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15 September 2010

The logic of airline regulation

A part of my job, I look at regulatory issues quite a bit from a financial services standpoint, and understand that regulators, mandated by governments, need to keep certain "free market" businesses in check in the interests of the customer in the longer term. (See discussion of the new Basel Accord changes on soon).

Recentely, however, I was struck by the logic behind the regulation of another industry - the international airlines. Long gone are the days (in most countries) where the country's flag carrying airline had the local business to itself and was actively protected from competition on routes to and from its home country - the industry has seen deregulation, resulting in fares which make flying the cheapest form on travel in most cases. However international routes are still the subject of regulation by regulators of each of the countries which the route aims to connect. Whilst safety is the overriding concern behind the licensing of airlines, customer conevience (frequency of routes, availability) and price are purported to be the prime reasons behind the regulatory approvals of routes and the airlines who want to fly them. "Purported", because from the recent events I have to conclude that the customer convenience cannot be the only factor driving the regualtor decisions.

Example 1:
Eighteen months ago, a second Australia registered carrier (Virgin, flying as V Australia) started flying the route between Australia and the US. Regulatory approval was obtained for both Virgin, and Delta, the second US carrier wanting to operate the route - this was in the interests of the passenger, as it would provide more competition to the two incument airlines, Qantas and United. A year later Virgin and Delta applied for permission to "legally collude", or, as it's euphemistically put, cooperate on the route. The regulator in Australia approved the collusion, whereas the regulator in the US denied this. This is the first inconsistency, since the interests of the customer should be the same, so why are the regulators providing inconsistent decisions? Perhaps there is a national interest issue as well, and the Australian regulator was trying to protect Australia's second airline from further US competition? Anyway: strike one against Virgin.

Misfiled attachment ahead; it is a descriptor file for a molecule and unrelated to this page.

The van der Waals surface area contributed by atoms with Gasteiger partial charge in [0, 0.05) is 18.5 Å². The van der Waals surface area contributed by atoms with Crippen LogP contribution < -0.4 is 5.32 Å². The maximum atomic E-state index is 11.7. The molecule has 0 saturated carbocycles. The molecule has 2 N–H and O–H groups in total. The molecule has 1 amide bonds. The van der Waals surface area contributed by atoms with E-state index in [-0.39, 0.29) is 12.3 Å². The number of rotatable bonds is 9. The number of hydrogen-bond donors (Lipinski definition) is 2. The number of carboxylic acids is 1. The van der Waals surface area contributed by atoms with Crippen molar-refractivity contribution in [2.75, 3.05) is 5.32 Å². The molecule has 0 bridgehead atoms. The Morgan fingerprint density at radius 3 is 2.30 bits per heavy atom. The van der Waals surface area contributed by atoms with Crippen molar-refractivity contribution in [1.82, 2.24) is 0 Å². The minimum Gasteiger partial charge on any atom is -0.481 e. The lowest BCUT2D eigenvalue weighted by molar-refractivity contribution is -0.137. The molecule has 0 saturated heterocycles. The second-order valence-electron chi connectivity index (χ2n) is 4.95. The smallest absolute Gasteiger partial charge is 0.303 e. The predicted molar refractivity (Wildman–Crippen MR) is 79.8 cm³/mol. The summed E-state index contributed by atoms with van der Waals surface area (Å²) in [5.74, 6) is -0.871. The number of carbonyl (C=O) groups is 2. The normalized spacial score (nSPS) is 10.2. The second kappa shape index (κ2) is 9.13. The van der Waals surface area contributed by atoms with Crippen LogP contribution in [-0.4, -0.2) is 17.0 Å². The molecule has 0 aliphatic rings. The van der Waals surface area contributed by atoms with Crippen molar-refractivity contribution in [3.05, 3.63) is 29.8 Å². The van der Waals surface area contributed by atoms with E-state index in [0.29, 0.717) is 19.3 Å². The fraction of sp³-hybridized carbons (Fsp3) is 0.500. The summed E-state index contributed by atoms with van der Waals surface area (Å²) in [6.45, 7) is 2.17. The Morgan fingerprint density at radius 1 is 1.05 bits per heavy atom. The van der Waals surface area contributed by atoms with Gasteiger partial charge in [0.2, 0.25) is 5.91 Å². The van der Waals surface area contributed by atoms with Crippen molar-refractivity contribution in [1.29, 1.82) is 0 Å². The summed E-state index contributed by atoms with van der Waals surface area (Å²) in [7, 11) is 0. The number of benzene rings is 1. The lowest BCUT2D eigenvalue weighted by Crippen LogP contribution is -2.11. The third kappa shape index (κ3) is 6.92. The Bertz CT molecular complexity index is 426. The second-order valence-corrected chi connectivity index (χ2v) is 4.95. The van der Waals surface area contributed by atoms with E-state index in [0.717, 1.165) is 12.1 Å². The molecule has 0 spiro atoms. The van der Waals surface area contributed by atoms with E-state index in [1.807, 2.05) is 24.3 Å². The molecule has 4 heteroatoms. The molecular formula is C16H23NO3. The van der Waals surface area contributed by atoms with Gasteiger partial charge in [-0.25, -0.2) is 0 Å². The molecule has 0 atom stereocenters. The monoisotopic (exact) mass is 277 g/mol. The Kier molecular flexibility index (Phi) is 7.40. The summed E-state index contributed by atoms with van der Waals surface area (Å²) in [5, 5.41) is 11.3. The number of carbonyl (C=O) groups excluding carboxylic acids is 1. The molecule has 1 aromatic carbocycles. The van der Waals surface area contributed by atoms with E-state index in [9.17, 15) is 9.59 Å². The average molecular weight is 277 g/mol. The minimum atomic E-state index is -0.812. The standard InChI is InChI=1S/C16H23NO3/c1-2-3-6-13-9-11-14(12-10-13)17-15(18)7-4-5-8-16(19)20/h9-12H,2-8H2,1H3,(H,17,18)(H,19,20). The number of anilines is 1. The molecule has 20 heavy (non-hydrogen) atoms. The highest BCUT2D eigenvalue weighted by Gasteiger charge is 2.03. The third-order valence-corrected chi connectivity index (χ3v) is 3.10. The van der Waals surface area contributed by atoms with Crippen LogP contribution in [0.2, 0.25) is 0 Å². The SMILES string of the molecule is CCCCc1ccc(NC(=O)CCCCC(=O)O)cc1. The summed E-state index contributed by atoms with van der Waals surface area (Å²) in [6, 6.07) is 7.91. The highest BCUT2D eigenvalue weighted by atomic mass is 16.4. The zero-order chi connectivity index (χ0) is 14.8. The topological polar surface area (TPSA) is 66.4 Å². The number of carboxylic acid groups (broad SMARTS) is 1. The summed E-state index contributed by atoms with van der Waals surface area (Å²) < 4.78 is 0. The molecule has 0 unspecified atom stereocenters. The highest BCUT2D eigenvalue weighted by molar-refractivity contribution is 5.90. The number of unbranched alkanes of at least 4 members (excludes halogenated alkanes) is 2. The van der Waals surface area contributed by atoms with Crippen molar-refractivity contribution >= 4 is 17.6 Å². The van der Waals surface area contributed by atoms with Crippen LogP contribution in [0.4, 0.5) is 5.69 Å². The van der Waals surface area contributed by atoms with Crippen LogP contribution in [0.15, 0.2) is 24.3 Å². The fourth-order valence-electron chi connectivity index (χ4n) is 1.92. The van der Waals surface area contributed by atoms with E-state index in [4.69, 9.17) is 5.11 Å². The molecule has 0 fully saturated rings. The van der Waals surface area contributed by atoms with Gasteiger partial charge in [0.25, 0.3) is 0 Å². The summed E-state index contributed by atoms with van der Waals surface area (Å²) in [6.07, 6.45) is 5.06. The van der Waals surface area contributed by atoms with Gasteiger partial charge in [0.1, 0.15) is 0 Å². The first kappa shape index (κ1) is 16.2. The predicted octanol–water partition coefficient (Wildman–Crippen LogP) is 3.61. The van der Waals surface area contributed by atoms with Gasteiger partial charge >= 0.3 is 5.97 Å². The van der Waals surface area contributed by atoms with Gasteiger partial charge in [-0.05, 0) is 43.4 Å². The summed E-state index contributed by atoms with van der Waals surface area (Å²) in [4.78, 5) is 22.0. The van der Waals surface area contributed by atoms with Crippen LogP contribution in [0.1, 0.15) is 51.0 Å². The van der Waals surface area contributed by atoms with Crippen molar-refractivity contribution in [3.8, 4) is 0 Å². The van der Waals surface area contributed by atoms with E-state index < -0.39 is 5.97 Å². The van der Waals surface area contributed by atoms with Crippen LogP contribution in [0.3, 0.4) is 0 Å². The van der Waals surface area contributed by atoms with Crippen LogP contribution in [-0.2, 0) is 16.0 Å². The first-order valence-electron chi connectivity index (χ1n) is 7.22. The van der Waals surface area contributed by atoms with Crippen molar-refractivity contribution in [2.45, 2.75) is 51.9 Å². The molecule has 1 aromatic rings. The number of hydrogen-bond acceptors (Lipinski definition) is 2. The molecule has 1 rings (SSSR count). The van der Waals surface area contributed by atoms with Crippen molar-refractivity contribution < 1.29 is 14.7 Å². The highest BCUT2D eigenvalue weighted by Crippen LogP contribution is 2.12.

Example 2:
Trans-Tasman route is predominantly operated by Qantas, Air New Zealand and Virgin. Emirates also extends some of its flights to Australia to fly onto New Zealand, however its role on this route is secondary. Virgin and Air New Zealand applied to collude on the route, and this was denied by the Australian regulator: strike two against Virgin.

Example 3:
Virgin started flying to Johannesburg in South Africa in March of this year. These flights originated in Melbourne, but were nontheless competition to Qantas, whose flights to Johannesburg originate in Sydney, and South Africa's carrier which flies from Perth. Interestingly Qantas and SA legally collude on these routes and sell seats on each others' aircraft, so from a fare point of view, Qantas offer flights from Sydney and Perth. Virgin had some impact on the route pricing, since they launched fares which were lower than the incumbents, however it is interesting to note that fares to Johannesburg are still at least 30% dearer than those to Los Angeles (comparable distance flown, MEL-JNB: $1480, MEL-LAX: $1149), now there is probably an economy of scale which contributes somewhat to this differential, but interesting stat nonetheless. More interesting though is that earlier this year when the Qantas / SA collusion came up for review, the Australian regualor ruled to renew it for a further period: strike three against Virgin, but also, in my view to the detriment of lower fares on the route, and therefore the customer. Eventhough Qantas, in its representation in lobbying for the extension of the collusion with SA, referred to Virgin as the new formidable competitor on the route, it was but a few months later that Virgin announced its withdrawal from the route citing profitability issues. In fact it must have been their load factors which were abysmal, with fares 30% higher than other similar routes, it should have been profitable.

Now the regulatory deicisions cited in the first two examples caused some ire in the Virgin group, causing Branson to "bleat" that its unfair! (No sympathy from me on that front). However taking the third example into the mix as well, one has to wonder when looking at these from the other perspective:
Example 1 - ruling in favour of Qantas
Example 2 - ruling in favour of Qantas
Example 3 - ruling in favour of Qantas - Excuse me for being a bit sceptical and at least suspecting that there might be a slight possibility of conspiracy in favour of one of Australia's national icons - but where does that leave the customer!?

In the interests of transparency, I have to declare that: 1) my interest in the airline idustry is purely as a layman, and I don't have any professional interest or expertise in evaluating them, or their regulation; 2) I have a reputation of supporting the underdog in sport and business, and typically do not like fat and happy incumbent businesses; 3) I fly between Melbourne and Johannesburg at least twice a year, and enjoyed the extra competition, and the direct nature of Virgin's route while it lasted, and was filthy when they decided to withdraw it!

1 comment:

Martin said...

I see that the ACCC has now reversed its decision and is allowing an alliance between Air NZ and Virgin Blue for 2 years. It has put a number of conditions on the relationship to ensure that customers will be better off.